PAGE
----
The most recent of these is the invention of trees, which resulted in the formation of coal. The coal in Illinois formed during the Pennsylvanian period, just over 300 million years ago, when what is now Illinois was covered by vast, low-lying tropical rainforests. We know from fossils preserved in coalmines that these forests looked unlike any living forests. They had giant club mosses and tree ferns and all sorts of huge versions of plants that survive today only as small forms living in the shadows of more modern trees. These plants were able to grow so tall thanks to a newly evolved fiber, lignin, which they used to make strong, woody stems. In addition to helping the trees grow tall, lignin toughened their bark and protected them from insects, which could not digest the tough fiber. Neither could any of the bacteria or fungi that existed then. As a result, when these trees died, instead of rotting, they piled up and gradually turned into coal. As a result of all this accumulating carbon, the atmosphere developed a growing surplus of oxygen – which may explain the evolution of giant insects and other arthropods, including dragonflies with wingspans two feet wide and millipedes six feet long. Our very distant ancestors, early amphibians, crept and swam about in these swampy forests.
The invention of shells occurred much earlier, shortly before the Cambrian period, which started around 543 million years ago. We don’t know much about life before the invention of shells, because animals without hard parts don’t fossilize very well. But once shells were invented, we get lots and lots of fossils – including huge beds of limestone, made almost entirely from the shells of tiny animals, especially foraminifera: single-celled amoebas that live in tiny shells called tests. Indiana limestone was laid down in the Mississippian period, around 335 million years ago. At the time, a vast shallow sea covered much of Indiana. As tiny marine organisms died, they rained down to the bottom of the sea, their shells contributing bit by bit to what would eventually become limestone.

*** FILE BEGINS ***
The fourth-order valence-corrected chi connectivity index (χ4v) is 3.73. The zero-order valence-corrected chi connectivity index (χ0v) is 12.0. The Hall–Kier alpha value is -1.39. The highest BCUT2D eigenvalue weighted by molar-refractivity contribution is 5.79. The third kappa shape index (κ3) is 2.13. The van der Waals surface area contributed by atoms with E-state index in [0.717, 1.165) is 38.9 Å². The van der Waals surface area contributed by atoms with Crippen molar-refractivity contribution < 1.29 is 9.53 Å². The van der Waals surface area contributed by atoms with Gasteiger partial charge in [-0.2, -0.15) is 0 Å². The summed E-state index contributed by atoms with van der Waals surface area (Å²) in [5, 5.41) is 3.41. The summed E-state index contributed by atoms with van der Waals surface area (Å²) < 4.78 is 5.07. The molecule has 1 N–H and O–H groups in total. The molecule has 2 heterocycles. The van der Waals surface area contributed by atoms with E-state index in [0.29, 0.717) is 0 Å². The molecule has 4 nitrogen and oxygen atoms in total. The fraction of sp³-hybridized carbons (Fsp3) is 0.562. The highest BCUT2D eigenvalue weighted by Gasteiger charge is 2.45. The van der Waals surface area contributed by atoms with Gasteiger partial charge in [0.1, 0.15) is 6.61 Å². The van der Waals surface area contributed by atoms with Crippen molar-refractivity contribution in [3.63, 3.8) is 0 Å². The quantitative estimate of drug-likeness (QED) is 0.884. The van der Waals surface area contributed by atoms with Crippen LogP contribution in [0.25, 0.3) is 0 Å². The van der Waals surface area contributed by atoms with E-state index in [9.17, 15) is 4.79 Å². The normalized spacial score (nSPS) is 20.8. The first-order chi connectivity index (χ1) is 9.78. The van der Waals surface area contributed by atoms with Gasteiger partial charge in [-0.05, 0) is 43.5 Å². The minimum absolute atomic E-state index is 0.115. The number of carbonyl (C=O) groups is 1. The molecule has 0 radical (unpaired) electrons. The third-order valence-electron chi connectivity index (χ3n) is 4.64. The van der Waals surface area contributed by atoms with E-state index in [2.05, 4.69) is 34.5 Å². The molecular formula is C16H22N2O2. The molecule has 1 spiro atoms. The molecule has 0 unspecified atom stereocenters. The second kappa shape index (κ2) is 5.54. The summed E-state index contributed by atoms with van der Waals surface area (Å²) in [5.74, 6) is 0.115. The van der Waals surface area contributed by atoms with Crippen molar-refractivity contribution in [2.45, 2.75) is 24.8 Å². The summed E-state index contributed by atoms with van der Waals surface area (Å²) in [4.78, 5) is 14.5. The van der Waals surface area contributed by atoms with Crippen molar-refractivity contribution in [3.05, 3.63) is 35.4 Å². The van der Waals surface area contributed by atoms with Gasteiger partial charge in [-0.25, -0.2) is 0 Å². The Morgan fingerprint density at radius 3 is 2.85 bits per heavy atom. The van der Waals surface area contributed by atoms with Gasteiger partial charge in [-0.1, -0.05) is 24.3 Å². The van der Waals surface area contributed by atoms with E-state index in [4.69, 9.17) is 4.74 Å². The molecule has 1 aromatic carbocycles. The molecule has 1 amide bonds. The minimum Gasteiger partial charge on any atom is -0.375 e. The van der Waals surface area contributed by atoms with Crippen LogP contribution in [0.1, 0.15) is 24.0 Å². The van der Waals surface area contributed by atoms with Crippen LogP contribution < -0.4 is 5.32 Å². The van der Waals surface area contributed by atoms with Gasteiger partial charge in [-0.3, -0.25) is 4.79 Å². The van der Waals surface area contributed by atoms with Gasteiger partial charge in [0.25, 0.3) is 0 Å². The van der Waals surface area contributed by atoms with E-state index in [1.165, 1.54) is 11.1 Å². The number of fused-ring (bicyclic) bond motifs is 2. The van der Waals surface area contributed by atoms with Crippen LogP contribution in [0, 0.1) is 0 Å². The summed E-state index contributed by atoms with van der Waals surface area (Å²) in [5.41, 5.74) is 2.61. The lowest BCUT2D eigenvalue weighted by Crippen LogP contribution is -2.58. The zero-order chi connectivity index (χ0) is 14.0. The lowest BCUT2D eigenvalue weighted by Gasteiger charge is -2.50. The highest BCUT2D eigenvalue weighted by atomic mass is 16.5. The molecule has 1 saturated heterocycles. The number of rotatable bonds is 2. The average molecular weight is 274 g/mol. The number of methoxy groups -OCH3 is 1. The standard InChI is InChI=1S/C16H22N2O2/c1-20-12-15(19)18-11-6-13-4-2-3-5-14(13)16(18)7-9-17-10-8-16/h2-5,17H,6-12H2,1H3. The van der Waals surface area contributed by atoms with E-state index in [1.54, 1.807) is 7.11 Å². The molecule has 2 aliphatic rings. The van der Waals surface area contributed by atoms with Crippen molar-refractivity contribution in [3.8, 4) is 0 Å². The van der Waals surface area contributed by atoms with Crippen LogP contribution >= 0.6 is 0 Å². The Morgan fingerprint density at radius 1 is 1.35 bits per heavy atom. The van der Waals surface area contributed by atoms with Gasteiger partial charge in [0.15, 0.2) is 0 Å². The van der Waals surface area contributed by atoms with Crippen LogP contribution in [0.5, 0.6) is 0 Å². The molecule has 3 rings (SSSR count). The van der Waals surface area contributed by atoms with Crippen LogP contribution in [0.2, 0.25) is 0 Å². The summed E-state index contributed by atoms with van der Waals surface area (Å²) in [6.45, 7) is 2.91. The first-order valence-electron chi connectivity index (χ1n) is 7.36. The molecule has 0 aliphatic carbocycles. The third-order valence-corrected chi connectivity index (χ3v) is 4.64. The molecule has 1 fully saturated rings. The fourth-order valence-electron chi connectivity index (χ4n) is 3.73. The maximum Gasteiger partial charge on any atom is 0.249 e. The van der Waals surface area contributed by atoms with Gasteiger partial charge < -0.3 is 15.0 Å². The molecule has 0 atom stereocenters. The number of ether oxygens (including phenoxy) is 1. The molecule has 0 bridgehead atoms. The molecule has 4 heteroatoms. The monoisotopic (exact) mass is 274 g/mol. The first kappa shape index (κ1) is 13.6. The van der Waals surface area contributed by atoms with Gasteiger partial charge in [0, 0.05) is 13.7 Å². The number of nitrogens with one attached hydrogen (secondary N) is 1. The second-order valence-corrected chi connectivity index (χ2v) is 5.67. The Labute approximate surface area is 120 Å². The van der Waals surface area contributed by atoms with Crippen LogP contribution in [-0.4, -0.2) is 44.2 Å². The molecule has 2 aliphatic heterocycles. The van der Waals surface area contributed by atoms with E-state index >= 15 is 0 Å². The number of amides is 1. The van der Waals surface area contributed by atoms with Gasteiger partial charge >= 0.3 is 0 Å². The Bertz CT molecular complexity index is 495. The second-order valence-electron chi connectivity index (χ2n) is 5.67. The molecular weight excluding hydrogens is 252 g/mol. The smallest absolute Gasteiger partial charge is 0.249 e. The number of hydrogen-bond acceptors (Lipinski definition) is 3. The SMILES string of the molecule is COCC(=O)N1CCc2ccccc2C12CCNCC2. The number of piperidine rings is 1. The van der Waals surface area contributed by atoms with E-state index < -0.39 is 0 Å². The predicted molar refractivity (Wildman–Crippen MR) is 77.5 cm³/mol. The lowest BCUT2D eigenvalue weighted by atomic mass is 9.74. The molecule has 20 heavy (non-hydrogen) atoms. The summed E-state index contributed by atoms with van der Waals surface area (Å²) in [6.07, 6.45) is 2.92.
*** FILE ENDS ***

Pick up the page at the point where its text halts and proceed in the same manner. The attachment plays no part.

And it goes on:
The invention of plants – or more precisely, photosynthesis – occurred even earlier, and had a profound effect on life on earth. The first creatures to capture sunlight to make food were bacteria. Eventually some of these, such as blue-green algae, developed a method of photosynthesis that produced oxygen as a waste product. At the time, oxygen was poisonous to most living things. As the oxygen waste built up in the atmosphere, some species evolved ways to deal with the poison, but most went extinct, or survived as refugees in crannies hidden from the deadly air. As oxygen dissolved in the sea, it combined with iron compounds already dissolved in the water to make iron oxide (rust), which sank to the bottom and accumulated in layers on the sea floor. The resulting banded iron formations of the Minnesota Iron Ranges are thus the result of biological activity some 2,000 million years ago.
Evolution is not just some story. It’s the explanation for how we get iron, limestone and coal. Without an understanding of evolution, we wouldn’t know where to look for these minerals – or other fossil formations, like oil. Knowing about evolution helps us understand that our supply of these fossil resources, however large, is ultimately limited. And without the glacial lakes formed at the end of the last Ice Age some 10,000 years ago, we would have a much harder time getting the iron from Duluth to Gary.